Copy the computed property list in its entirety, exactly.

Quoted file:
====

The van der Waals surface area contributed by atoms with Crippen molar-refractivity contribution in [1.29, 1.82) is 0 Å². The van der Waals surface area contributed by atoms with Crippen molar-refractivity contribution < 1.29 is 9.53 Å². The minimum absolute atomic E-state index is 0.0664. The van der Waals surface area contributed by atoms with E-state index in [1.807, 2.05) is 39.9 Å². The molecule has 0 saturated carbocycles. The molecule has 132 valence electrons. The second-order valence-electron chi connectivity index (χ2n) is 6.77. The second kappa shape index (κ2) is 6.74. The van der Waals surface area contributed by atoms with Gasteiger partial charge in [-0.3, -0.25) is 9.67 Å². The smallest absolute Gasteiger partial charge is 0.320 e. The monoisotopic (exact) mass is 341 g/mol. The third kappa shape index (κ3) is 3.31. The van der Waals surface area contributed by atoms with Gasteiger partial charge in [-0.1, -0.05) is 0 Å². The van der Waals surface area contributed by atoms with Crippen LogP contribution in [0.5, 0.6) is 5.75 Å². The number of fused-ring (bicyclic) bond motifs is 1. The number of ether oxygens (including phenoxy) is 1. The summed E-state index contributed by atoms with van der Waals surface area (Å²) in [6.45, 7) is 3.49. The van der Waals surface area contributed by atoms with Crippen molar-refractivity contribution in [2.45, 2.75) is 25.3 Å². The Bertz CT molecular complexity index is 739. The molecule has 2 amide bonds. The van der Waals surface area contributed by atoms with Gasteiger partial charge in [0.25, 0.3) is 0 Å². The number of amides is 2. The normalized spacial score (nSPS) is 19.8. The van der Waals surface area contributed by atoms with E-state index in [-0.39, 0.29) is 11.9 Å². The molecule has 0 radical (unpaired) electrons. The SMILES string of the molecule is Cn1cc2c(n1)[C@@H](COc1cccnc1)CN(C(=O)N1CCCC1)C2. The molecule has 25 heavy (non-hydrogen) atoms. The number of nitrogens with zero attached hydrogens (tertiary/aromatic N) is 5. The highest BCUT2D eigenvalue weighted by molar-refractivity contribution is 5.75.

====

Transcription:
The van der Waals surface area contributed by atoms with Crippen molar-refractivity contribution in [1.29, 1.82) is 0 Å². The van der Waals surface area contributed by atoms with Crippen molar-refractivity contribution < 1.29 is 9.53 Å². The minimum absolute atomic E-state index is 0.0664. The van der Waals surface area contributed by atoms with E-state index in [1.807, 2.05) is 39.9 Å². The molecule has 0 saturated carbocycles. The molecule has 132 valence electrons. The second-order valence-electron chi connectivity index (χ2n) is 6.77. The second kappa shape index (κ2) is 6.74. The van der Waals surface area contributed by atoms with Gasteiger partial charge in [-0.3, -0.25) is 9.67 Å². The smallest absolute Gasteiger partial charge is 0.320 e. The monoisotopic (exact) mass is 341 g/mol. The third kappa shape index (κ3) is 3.31. The van der Waals surface area contributed by atoms with Gasteiger partial charge in [-0.1, -0.05) is 0 Å². The van der Waals surface area contributed by atoms with Crippen LogP contribution in [0.5, 0.6) is 5.75 Å². The number of fused-ring (bicyclic) bond motifs is 1. The number of ether oxygens (including phenoxy) is 1. The summed E-state index contributed by atoms with van der Waals surface area (Å²) in [6.45, 7) is 3.49. The van der Waals surface area contributed by atoms with Crippen molar-refractivity contribution in [2.45, 2.75) is 25.3 Å². The Bertz CT molecular complexity index is 739. The molecule has 2 amide bonds. The van der Waals surface area contributed by atoms with Gasteiger partial charge in [0.25, 0.3) is 0 Å². The number of amides is 2. The normalized spacial score (nSPS) is 19.8. The van der Waals surface area contributed by atoms with E-state index in [-0.39, 0.29) is 11.9 Å². The molecule has 0 radical (unpaired) electrons. The SMILES string of the molecule is Cn1cc2c(n1)[C@@H](COc1cccnc1)CN(C(=O)N1CCCC1)C2. The molecule has 25 heavy (non-hydrogen) atoms. The number of nitrogens with zero attached hydrogens (tertiary/aromatic N) is 5. The highest BCUT2D eigenvalue weighted by molar-refractivity contribution is 5.75.